Faculty at our state institutions of higher education are huge economic drivers — they bring in millions of research dollars into the Ohio economy every year through grants.  Placing this kind of arbitrary mandate on their workloads will distract from their research and innovation.  In his testimony on April 5, Inter-University Council President Bruce Johnson called this measure a “solution in search of a problem,” and on this one point, we could not agree more with him.

A one-size-fits-all edict from the state will impair the ability of faculty to carry out their distinctive missions and make it difficult to retain our most productive faculty — and seems completely illogical under the theory that universities need more flexibility.  How is it that this kind of micromanaging is consistent with the claim that universities need to be freed from purportedly burdensome regulations?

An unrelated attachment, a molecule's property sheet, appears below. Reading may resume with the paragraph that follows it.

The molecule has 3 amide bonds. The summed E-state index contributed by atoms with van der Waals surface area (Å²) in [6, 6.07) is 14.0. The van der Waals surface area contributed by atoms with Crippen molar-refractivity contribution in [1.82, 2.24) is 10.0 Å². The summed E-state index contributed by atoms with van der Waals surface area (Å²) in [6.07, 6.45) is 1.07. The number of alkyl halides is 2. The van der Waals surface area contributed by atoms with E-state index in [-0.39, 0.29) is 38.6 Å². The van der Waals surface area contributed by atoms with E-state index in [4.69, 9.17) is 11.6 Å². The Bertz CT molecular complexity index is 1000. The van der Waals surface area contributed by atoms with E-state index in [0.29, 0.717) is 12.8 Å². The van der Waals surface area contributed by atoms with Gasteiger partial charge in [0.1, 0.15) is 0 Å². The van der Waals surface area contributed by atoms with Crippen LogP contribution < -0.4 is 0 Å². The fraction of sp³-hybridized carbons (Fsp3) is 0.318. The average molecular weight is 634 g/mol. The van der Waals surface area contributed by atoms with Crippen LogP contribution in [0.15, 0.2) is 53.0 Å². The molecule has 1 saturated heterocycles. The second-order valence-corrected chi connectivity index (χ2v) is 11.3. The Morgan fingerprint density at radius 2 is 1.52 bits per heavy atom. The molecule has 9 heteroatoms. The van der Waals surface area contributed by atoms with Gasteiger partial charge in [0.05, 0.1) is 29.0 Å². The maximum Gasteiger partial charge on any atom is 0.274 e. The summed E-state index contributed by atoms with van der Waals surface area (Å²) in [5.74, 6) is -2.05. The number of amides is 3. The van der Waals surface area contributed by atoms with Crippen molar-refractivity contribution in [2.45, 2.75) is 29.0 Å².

In summary, the “charter university” idea is at best a Pandora’s Box that the Legislature is being asked to endorse with details to come later.  At worst, it is the first step toward semi-privatization of one of Ohio’s most precious public assets and a betrayal of this generation’s access to an affordable college education — something that previous generations were able to count on.

Thank you for the opportunity to testify today. I would be happy to answer any questions that the committee may have.


The text of the testimony was published on the Web site of the Ohio Conference of the American Association of University Professors; it is reproduced here for non-profit educational purposes.